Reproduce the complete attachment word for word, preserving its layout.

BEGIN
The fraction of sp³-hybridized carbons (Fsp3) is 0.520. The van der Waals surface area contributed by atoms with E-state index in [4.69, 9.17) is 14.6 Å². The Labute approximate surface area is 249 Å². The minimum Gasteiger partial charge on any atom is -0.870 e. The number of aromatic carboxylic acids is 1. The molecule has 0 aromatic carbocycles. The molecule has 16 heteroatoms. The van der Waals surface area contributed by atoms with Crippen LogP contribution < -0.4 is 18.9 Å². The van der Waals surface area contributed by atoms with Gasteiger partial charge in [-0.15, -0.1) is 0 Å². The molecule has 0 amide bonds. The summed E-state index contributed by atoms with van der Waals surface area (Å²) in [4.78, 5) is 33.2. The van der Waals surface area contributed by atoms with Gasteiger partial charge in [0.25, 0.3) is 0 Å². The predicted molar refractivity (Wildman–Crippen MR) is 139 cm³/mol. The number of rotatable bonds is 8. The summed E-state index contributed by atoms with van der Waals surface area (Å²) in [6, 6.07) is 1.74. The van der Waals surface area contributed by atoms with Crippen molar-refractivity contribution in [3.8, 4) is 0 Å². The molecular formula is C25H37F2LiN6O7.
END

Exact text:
The fraction of sp³-hybridized carbons (Fsp3) is 0.520. The van der Waals surface area contributed by atoms with E-state index in [4.69, 9.17) is 14.6 Å². The Labute approximate surface area is 249 Å². The minimum Gasteiger partial charge on any atom is -0.870 e. The number of aromatic carboxylic acids is 1. The molecule has 0 aromatic carbocycles. The molecule has 16 heteroatoms. The van der Waals surface area contributed by atoms with Crippen LogP contribution < -0.4 is 18.9 Å². The van der Waals surface area contributed by atoms with Gasteiger partial charge in [-0.15, -0.1) is 0 Å². The molecule has 0 amide bonds. The summed E-state index contributed by atoms with van der Waals surface area (Å²) in [4.78, 5) is 33.2. The van der Waals surface area contributed by atoms with Gasteiger partial charge in [0.25, 0.3) is 0 Å². The predicted molar refractivity (Wildman–Crippen MR) is 139 cm³/mol. The number of rotatable bonds is 8. The summed E-state index contributed by atoms with van der Waals surface area (Å²) in [6, 6.07) is 1.74. The van der Waals surface area contributed by atoms with Crippen molar-refractivity contribution in [3.8, 4) is 0 Å². The molecular formula is C25H37F2LiN6O7.